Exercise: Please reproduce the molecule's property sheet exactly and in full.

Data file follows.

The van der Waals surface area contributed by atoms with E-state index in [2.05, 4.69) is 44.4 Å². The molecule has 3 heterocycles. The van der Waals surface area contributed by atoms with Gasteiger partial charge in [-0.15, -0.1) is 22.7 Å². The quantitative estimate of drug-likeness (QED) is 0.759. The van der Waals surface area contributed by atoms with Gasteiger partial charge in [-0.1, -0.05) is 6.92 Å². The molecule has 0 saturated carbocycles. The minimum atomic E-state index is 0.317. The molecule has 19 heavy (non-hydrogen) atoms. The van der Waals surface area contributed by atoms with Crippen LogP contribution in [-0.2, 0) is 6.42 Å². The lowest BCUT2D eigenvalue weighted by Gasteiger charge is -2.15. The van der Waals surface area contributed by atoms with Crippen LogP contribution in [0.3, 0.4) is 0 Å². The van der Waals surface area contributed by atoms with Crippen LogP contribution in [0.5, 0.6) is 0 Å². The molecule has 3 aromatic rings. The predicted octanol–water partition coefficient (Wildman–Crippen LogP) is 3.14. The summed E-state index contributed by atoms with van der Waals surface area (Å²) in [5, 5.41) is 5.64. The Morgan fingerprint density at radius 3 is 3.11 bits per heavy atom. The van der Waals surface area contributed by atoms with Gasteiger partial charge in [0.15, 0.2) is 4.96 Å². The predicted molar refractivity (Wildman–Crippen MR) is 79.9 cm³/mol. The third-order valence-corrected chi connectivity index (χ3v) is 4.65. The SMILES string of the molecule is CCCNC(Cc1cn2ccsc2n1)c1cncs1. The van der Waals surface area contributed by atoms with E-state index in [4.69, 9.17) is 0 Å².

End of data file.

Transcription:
The van der Waals surface area contributed by atoms with E-state index in [2.05, 4.69) is 44.4 Å². The molecule has 3 heterocycles. The van der Waals surface area contributed by atoms with Gasteiger partial charge in [-0.15, -0.1) is 22.7 Å². The quantitative estimate of drug-likeness (QED) is 0.759. The van der Waals surface area contributed by atoms with Gasteiger partial charge in [-0.1, -0.05) is 6.92 Å². The molecule has 0 saturated carbocycles. The minimum atomic E-state index is 0.317. The molecule has 19 heavy (non-hydrogen) atoms. The van der Waals surface area contributed by atoms with Crippen LogP contribution in [-0.2, 0) is 6.42 Å². The lowest BCUT2D eigenvalue weighted by Gasteiger charge is -2.15. The van der Waals surface area contributed by atoms with Crippen LogP contribution in [0.3, 0.4) is 0 Å². The van der Waals surface area contributed by atoms with Crippen LogP contribution in [0.5, 0.6) is 0 Å². The molecule has 3 aromatic rings. The predicted octanol–water partition coefficient (Wildman–Crippen LogP) is 3.14. The summed E-state index contributed by atoms with van der Waals surface area (Å²) in [5, 5.41) is 5.64. The Morgan fingerprint density at radius 3 is 3.11 bits per heavy atom. The van der Waals surface area contributed by atoms with Gasteiger partial charge in [0.15, 0.2) is 4.96 Å². The predicted molar refractivity (Wildman–Crippen MR) is 79.9 cm³/mol. The third-order valence-corrected chi connectivity index (χ3v) is 4.65. The SMILES string of the molecule is CCCNC(Cc1cn2ccsc2n1)c1cncs1. The van der Waals surface area contributed by atoms with E-state index in [4.69, 9.17) is 0 Å².